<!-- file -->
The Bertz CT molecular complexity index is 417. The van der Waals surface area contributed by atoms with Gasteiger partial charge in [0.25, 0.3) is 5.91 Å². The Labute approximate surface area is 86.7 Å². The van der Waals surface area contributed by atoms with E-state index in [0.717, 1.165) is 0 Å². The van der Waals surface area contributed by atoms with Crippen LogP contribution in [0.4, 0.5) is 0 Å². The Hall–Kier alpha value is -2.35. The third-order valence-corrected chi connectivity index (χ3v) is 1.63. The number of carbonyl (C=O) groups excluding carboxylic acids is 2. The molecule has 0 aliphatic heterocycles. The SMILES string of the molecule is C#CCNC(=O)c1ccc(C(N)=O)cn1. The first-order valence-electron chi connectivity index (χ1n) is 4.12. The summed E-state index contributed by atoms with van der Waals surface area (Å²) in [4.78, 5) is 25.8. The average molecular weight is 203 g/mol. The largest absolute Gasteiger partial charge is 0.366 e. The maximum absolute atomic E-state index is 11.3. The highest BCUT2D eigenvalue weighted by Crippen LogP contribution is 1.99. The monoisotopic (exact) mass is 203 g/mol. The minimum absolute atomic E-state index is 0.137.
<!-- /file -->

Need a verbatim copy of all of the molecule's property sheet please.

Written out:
The Bertz CT molecular complexity index is 417. The van der Waals surface area contributed by atoms with Gasteiger partial charge in [0.25, 0.3) is 5.91 Å². The Labute approximate surface area is 86.7 Å². The van der Waals surface area contributed by atoms with E-state index in [0.717, 1.165) is 0 Å². The van der Waals surface area contributed by atoms with Crippen LogP contribution in [0.4, 0.5) is 0 Å². The Hall–Kier alpha value is -2.35. The third-order valence-corrected chi connectivity index (χ3v) is 1.63. The number of carbonyl (C=O) groups excluding carboxylic acids is 2. The molecule has 0 aliphatic heterocycles. The SMILES string of the molecule is C#CCNC(=O)c1ccc(C(N)=O)cn1. The first-order valence-electron chi connectivity index (χ1n) is 4.12. The summed E-state index contributed by atoms with van der Waals surface area (Å²) in [4.78, 5) is 25.8. The average molecular weight is 203 g/mol. The largest absolute Gasteiger partial charge is 0.366 e. The maximum absolute atomic E-state index is 11.3. The highest BCUT2D eigenvalue weighted by Crippen LogP contribution is 1.99. The monoisotopic (exact) mass is 203 g/mol. The minimum absolute atomic E-state index is 0.137.